decades. Not only is illegal mining riskier from a safety perspective for those who choose to participate, but it encourages reckless behavior and leads to outcomes that have negative long-term consequences. Illicit mining activities don’t follow the same provisions that legal mining does. While some may argue that all mining has dangerous consequences, the implications of illegal mining are much worse.
According to America’s Quarterly, illegal mining activity means that there is usually an absence of land rights, mining licenses, exploration or mineral transportation permits. Without these permits, there are no independent bodies to regulate mining procedures and all the high-risk activities that come with it.
Most mining activities are extremely high-risk for not only the environment, but also those who do the actual physical labor. The environmental risks of mining include the formation of sinkholes, the contamination of soil and groundwater, loss of biodiversity, and chemical leakages. Some of these impacts have long-term consequences, such as the contamination of soil and groundwater, that can take years to rectify. According to experts, it takes decades for groundwater contamination from chemical leakages to fully remediate and often impacts local populations for generations.
In addition to environmental risks, mining activities in general are also very dangerous to operate. Not only do miners have to sometimes travel to or live in remote regions, they often also work in extenuating conditions. They face health risks due to breathing toxic chemicals or absorbing them into the skin. Miners also have to operate heavy machinery or may be exposed to flooding, gas explosions, or cave ins.
Those who suffer the most
While all of these risks exist for legal mining operations, they only increase in likelihood for illegal projects. Not only is the environmental degradation much worse, but the human risks are also far greater. In South America, the $2.4 billion illegal gold mining industry has been destroying the Amazon and costing dozens of lives.
In Peru, Bolivia, and Colombia, illegal gold mining operations by private companies have devastated local communities. The operations have left behind pools of cyanide and mercury, twice the size of Olympic swimming pools. In just three months, the illegal mining activities damaged the ecosystem by killing the entire fish population of the Aguita River after water-pumping machines leaked toxins into the water.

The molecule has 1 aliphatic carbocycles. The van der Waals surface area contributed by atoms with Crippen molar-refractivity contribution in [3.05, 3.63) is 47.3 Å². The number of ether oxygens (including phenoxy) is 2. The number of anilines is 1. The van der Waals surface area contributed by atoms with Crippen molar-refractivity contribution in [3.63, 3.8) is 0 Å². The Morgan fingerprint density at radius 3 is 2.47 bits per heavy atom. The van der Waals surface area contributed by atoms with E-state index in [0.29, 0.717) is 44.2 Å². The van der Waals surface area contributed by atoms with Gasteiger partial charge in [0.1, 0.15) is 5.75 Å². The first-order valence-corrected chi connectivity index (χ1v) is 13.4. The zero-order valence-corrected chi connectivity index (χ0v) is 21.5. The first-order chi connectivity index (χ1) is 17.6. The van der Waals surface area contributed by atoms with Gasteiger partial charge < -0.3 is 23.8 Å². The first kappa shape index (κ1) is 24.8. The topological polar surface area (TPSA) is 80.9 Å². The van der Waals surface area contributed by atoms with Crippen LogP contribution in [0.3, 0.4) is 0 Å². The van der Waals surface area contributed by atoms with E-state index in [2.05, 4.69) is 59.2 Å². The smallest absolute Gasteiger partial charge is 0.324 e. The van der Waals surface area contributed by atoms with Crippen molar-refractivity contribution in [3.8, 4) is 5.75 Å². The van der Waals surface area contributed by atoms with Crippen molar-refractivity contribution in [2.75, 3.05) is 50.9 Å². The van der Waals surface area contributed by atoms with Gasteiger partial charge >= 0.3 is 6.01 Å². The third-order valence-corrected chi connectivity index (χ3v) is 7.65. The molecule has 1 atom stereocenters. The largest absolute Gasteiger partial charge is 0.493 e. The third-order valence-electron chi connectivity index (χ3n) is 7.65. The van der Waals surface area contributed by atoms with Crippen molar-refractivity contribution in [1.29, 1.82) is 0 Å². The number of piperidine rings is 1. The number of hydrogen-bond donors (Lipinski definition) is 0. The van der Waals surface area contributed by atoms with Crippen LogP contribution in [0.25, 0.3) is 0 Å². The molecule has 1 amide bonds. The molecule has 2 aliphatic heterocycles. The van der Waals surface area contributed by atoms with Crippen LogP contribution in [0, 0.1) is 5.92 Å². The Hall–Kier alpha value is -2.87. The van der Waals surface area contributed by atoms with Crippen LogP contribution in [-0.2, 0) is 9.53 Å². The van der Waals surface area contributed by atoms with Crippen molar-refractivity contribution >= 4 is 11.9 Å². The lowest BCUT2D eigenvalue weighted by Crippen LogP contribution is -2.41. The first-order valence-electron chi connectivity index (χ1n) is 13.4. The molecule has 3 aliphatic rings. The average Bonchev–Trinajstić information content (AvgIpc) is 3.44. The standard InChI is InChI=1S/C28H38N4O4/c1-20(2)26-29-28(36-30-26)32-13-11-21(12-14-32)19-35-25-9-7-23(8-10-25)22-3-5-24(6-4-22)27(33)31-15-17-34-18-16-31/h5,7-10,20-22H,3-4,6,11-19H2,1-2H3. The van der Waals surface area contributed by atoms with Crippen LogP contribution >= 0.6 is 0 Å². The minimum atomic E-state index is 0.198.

According to Colombia’s National Planning Department, Colombia now ranks second in the world for mercury pollution. Local populations have reported health issues related to mercury poisoning such as tremors and memory loss. According to some sources, illegal mining companies often extorted the local populations by forcing them to search for gold by sending in armed groups to intimidate them. Other times, they tried to barter deals by promising to repair crippling infrastructure in the region, but instead, pillaged the region and left without keeping their word.
South America isn’t the only region that has suffered from illegal mining. In Africa, the conflict diamond industry cost thousands of lives in the 1990’s and 2000’s. During that time, the illegal industry produced billions of dollars which were used to fund civil wars that decimated countries including Sierra Leone, Angola, Liberia, Ivory Coast and the Democratic Republic of Congo (DRC).
In Sierra Leone, people were killed, threatened and mutilated in diamond villages and many people fled their homes in fear. According to PBS Newshour, a total of 2 million people fled the country during the height of the conflict and cost the lives of roughly 120,000 people, with an additional 75,000 suffering some kind of body mutilation. In total, Amnesty International estimates that the conflict resulted in the death of more than 4 million people.
What can be done to eliminate these dangerous effects?
While the effects of illegal mining have high stakes for humanity and the environment, conscious consumerism can help curb their impact. Because of the heavy campaigning around the conflict diamond trade, the Kimberley Process was introduced in 2003. While the process hasn’t completely decimated the illegal diamond industry, it has reduced it substantially over the last decade. Conscious consumers can continue to buy conflict-free jewels and other precious metals, and steer clear of those with unclear origins. But unless the demand for these goods drop, the temptation for illegal mining will continue to exist, and along with it, human and environmental destruction.